• 1.

    Ku E, et al. Comparison of 2021 CKD-EPI equations for estimating racial differences in preemptive waitlisting for kidney transplantation. Clin J Am Soc Nephrol, published online ahead of print September 19, 2022. doi: 10.2215/CJN.04850422; https://cjasn.asnjournals.org/content/early/2022/09/19/CJN.04850422?with-ds=yes

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  • 2.

    Reed RD, Locke JE. Reducing racial disparities in access to transplant in the United States. One step at a time. Clin J Am Soc Nephrol, published online ahead of print September 19, 2022. doi: 10.2215/CJN.09590822; https://cjasn.asnjournals.org/content/early/2022/09/19/CJN.09590822

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How Might Eliminating Race-based Adjustments in Kidney Function Estimates Affect Kidney Transplant Waitlisting?

Tracy Hampton
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Recognizing that race is a social and not a biological construct, several health care institutions no longer report patients’ kidney function through estimated glomerular filtration rate (eGFR) equations that have an adjustment for Black race. ASN and the National Kidney Foundation have endorsed this move, and a new set of race-free equations to estimate GFR was published in 2021.

New research published in CJASN (1) examines the impact of using these new equations on kidney transplant waitlist access.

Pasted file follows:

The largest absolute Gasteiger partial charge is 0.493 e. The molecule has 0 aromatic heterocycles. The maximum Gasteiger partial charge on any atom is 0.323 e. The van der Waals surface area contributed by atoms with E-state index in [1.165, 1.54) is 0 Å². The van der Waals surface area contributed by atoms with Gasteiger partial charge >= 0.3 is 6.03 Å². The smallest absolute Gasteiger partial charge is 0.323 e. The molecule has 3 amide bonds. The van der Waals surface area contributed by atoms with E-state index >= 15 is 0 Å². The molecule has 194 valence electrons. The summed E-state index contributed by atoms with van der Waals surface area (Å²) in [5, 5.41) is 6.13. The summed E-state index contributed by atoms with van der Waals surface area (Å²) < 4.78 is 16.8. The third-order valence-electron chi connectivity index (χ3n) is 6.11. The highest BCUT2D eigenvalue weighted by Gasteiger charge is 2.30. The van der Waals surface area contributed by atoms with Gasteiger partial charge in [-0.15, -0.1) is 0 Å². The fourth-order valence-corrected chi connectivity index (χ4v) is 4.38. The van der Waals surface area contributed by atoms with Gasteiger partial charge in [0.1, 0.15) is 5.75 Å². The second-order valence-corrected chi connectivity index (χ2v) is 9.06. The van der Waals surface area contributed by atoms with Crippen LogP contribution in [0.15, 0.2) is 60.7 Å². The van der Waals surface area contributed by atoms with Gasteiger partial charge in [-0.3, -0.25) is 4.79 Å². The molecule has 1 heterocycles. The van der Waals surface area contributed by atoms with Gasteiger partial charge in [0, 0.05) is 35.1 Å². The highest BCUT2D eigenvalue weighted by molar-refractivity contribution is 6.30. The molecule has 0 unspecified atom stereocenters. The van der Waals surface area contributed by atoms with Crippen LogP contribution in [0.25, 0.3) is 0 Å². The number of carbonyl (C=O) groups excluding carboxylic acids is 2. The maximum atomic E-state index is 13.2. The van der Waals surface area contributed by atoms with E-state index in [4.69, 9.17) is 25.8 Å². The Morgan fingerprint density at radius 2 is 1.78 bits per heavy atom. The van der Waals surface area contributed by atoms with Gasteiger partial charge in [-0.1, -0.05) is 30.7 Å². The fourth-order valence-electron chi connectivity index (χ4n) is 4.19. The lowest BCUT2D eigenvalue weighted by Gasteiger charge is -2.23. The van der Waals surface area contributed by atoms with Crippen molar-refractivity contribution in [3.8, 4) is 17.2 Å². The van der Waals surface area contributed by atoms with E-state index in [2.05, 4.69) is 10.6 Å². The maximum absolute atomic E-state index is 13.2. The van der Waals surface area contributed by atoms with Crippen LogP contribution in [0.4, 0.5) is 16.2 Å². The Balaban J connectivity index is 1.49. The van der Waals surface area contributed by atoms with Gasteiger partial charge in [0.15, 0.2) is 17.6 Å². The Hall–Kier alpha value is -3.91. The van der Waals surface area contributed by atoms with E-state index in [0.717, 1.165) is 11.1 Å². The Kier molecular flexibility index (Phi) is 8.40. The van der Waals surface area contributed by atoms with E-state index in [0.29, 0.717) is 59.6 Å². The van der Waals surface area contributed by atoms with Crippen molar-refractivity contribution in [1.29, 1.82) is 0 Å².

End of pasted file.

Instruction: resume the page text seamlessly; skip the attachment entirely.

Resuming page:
The study looked specifically at how the new equations will affect when patients not yet treated with dialysis can begin to accrue wait time for transplantation—or preemptive waitlisting. eGFR is the primary criterion for determining eligibility for registration on the kidney transplant waitlist in these patients, and preemptive wait time accrual—or the waiting time that can accumulate before a patient starts dialysis—affects when a patient may ultimately receive an offer for a kidney transplant. According to current national policy, patients can begin to accrue wait time for transplantation when their eGFR is <20 mL/min/1.73 m2.

Previously, the study's investigators showed that when using the older equation that included Black race, individuals of Black race had a shorter time to kidney failure (and would theoretically accrue less wait time). In the current research, the investigators wondered whether using new race-free equations to guide preemptive waitlisting would minimize racial differences in accruable preemptive wait time. The team determined the association between race (Black or White) and time spent with eGFR <20 mL/min/1.73 m2 using the new race-free, creatinine-based equation or a new race-free, cystatin C-based equation.

When using the new race-free, creatinine-based equation, time to kidney failure was similar between patients of Black and White race; however, the time to kidney failure was still shorter for patients of Black race using the cystatin C-based, race-free equation.